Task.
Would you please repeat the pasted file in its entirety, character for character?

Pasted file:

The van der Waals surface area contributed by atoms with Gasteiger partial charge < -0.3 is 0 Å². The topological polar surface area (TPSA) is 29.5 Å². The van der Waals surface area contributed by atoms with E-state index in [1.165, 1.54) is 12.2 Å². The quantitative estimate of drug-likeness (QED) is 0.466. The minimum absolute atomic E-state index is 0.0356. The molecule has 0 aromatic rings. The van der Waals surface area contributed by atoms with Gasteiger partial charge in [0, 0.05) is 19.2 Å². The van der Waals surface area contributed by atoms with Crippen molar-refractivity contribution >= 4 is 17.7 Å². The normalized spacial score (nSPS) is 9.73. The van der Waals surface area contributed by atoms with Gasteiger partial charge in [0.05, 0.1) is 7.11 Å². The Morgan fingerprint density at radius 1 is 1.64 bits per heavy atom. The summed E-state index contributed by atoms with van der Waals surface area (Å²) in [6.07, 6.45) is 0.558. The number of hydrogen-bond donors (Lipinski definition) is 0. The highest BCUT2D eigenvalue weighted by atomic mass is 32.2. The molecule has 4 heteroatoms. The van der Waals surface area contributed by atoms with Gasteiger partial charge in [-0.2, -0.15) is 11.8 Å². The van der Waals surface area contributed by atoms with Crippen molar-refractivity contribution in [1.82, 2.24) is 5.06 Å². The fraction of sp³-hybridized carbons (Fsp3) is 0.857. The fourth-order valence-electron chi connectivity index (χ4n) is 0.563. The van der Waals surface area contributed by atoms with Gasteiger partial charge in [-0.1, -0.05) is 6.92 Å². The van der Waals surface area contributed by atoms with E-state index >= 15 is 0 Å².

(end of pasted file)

The van der Waals surface area contributed by atoms with Gasteiger partial charge < -0.3 is 0 Å². The topological polar surface area (TPSA) is 29.5 Å². The van der Waals surface area contributed by atoms with E-state index in [1.165, 1.54) is 12.2 Å². The quantitative estimate of drug-likeness (QED) is 0.466. The minimum absolute atomic E-state index is 0.0356. The molecule has 0 aromatic rings. The van der Waals surface area contributed by atoms with Gasteiger partial charge in [0, 0.05) is 19.2 Å². The van der Waals surface area contributed by atoms with Crippen molar-refractivity contribution >= 4 is 17.7 Å². The normalized spacial score (nSPS) is 9.73. The van der Waals surface area contributed by atoms with Gasteiger partial charge in [0.05, 0.1) is 7.11 Å². The Morgan fingerprint density at radius 1 is 1.64 bits per heavy atom. The summed E-state index contributed by atoms with van der Waals surface area (Å²) in [6.07, 6.45) is 0.558. The number of hydrogen-bond donors (Lipinski definition) is 0. The highest BCUT2D eigenvalue weighted by atomic mass is 32.2. The molecule has 4 heteroatoms. The van der Waals surface area contributed by atoms with Gasteiger partial charge in [-0.2, -0.15) is 11.8 Å². The van der Waals surface area contributed by atoms with Crippen molar-refractivity contribution in [1.82, 2.24) is 5.06 Å². The fraction of sp³-hybridized carbons (Fsp3) is 0.857. The fourth-order valence-electron chi connectivity index (χ4n) is 0.563. The van der Waals surface area contributed by atoms with Gasteiger partial charge in [-0.1, -0.05) is 6.92 Å². The van der Waals surface area contributed by atoms with E-state index >= 15 is 0 Å².